West Texas and Coastal Bend ag producers facing challenges
Coastal Bend: Many counties reported very little moisture, but most of the district had two days of freezing temperatures. Cold weather prompted heavier feeding of cow/calf herds. Livestock producers continued to feed hay and protein supplements. Crop producers were hoping for rain to replenish subsoil and topsoil moisture. One county reported cranes were putting “grazing pressure” on emerged wheat, but the crop appeared to be doing well otherwise. Geese were a problem on ryegrass. Matagorda County reported some rain, which helped replenish topsoil moisture. Most row crop fields were ready to plant.
East: The southern part of the region reported ice and snow with accumulations of 2 to 4 inches. The northern part of the region only saw snow flurries, but the entire region had extremely cold temperatures. Ice damaged winter forages or slowed their growth. However, the melting of the ice and snow helped soil moisture in the southern counties. Soils in the northern counties were drying out. Field preparations for vegetable planting continued. Many producers had already planted potatoes, onions and winter vegetables. Livestock herds were in good condition and calving. Producers were feeding hay and supplements.
Far West: A cold front brought low temperatures into the teens and highs in the upper 30s to low 40s. The region remained dry with strong winds late in the week. The winds dried out what little topsoil moisture was left. The pecan harvest was nearly finished and growers were hedging orchards. Some pecan farmers were irrigating. Cattle conditions were stable as producers provided supplemental feed as well as large amounts of minerals.
North: After no rain for 10 days, the region was becoming a little dry. The weather was sporadic, with morning temperatures in the low 20s and 30s to daytime highs in the 60s and 70s. Windy weather associated with another arctic front further dried out soils. Most winter crops were in full production and decent looking. However, pastures and small grains could have used rain. Livestock were doing well for the most part across the region. Titus County reported livestock were stressed by lower-than-normal temperatures. Supplement feeding of livestock continued across the region. Camp County reported damage from feral hog activity.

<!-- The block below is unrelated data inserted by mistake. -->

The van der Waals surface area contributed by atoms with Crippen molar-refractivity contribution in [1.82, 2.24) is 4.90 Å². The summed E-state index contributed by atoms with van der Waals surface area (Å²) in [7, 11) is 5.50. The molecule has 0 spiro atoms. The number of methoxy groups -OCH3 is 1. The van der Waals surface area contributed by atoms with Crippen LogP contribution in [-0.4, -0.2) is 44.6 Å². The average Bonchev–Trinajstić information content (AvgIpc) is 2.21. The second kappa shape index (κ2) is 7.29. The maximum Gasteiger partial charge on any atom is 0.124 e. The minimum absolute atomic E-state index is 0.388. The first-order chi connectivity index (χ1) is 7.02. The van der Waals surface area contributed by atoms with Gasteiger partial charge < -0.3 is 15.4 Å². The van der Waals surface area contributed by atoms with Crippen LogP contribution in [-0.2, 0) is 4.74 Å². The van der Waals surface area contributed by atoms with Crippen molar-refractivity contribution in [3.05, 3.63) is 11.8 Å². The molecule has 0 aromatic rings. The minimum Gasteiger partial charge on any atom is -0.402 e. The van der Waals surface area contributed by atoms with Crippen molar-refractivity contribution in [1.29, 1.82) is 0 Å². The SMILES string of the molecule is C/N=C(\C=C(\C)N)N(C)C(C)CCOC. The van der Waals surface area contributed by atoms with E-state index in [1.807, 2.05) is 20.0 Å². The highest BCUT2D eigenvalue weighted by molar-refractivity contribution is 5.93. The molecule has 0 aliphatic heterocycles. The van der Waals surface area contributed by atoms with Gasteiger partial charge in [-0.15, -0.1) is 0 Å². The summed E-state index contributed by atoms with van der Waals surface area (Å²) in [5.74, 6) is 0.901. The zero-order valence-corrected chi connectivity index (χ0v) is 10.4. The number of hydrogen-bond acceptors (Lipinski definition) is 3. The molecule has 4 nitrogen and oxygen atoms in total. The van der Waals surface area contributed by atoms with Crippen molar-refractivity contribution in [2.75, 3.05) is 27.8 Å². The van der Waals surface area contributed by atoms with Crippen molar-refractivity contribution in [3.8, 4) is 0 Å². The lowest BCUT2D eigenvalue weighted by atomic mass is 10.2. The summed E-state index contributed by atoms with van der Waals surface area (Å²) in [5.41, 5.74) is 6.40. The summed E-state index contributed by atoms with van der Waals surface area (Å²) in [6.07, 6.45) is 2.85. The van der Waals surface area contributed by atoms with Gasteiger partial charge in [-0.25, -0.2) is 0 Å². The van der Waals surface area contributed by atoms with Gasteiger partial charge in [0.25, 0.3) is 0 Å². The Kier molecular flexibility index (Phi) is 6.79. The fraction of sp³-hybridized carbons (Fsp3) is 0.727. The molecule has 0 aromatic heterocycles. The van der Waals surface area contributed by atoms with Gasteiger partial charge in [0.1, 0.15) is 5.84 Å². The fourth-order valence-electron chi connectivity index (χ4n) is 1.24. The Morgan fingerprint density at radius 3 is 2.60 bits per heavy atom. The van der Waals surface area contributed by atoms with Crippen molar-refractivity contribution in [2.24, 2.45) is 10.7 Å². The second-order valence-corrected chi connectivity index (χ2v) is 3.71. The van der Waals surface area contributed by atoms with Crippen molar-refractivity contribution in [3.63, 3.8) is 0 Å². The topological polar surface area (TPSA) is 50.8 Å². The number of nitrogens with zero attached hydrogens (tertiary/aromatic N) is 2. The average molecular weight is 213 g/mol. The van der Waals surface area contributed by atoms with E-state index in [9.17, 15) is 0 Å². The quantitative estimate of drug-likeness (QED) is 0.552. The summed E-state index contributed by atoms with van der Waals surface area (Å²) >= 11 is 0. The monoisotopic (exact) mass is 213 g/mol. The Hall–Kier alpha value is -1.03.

Panhandle: Temperatures began cold and windy, then warmed to above average by the weekend. Northern counties in the district reported some precipitation, but soil moisture continued to be mostly very short to short. Farmers were actively irrigating on warm days. Irrigated wheat was mostly in fair to good condition. Winter wheat continued to struggle because of no moisture in much of the region; some producers were trying to irrigate wheat for pasture. Deaf Smith County producers were trying to decide what to do with the upcoming dry spring. They were talking of possibly planting more cotton and dryland grain sorghum. Rangeland and pastures were in very poor to poor condition with most counties reporting very poor. Dallam and Hartley counties reported ongoing problems with tumbleweeds. The tumbleweed problem was expected to last for some time. County road crews were staying busy keeping rural roads open so residents could get to their homes and care for livestock. Supplemental feeding of livestock continued.
- China adopts stricter pesticide residue standard
- Researchers target soybean disease with genetic resistance study
- K-State Cropping Systems Field Day Set Aug. 28 in Garden City
- Ag markets ended the week in mixed fashion
- Ag turned decidedly mixed Friday morning
- Fall armyworm moth capture sees big jump
- Don’t link bird decline and use of neonicotinoids
- Solar energy jobs increase, wind power decrease
- Comments end for Enlist Duo but not the fight
- Setting the record straight on 'Waters of the U.S.'
- Commentary: Setting the record straight on 'Waters of the U.S.'
- Look at fertilizer pricing 2013 vs. 2014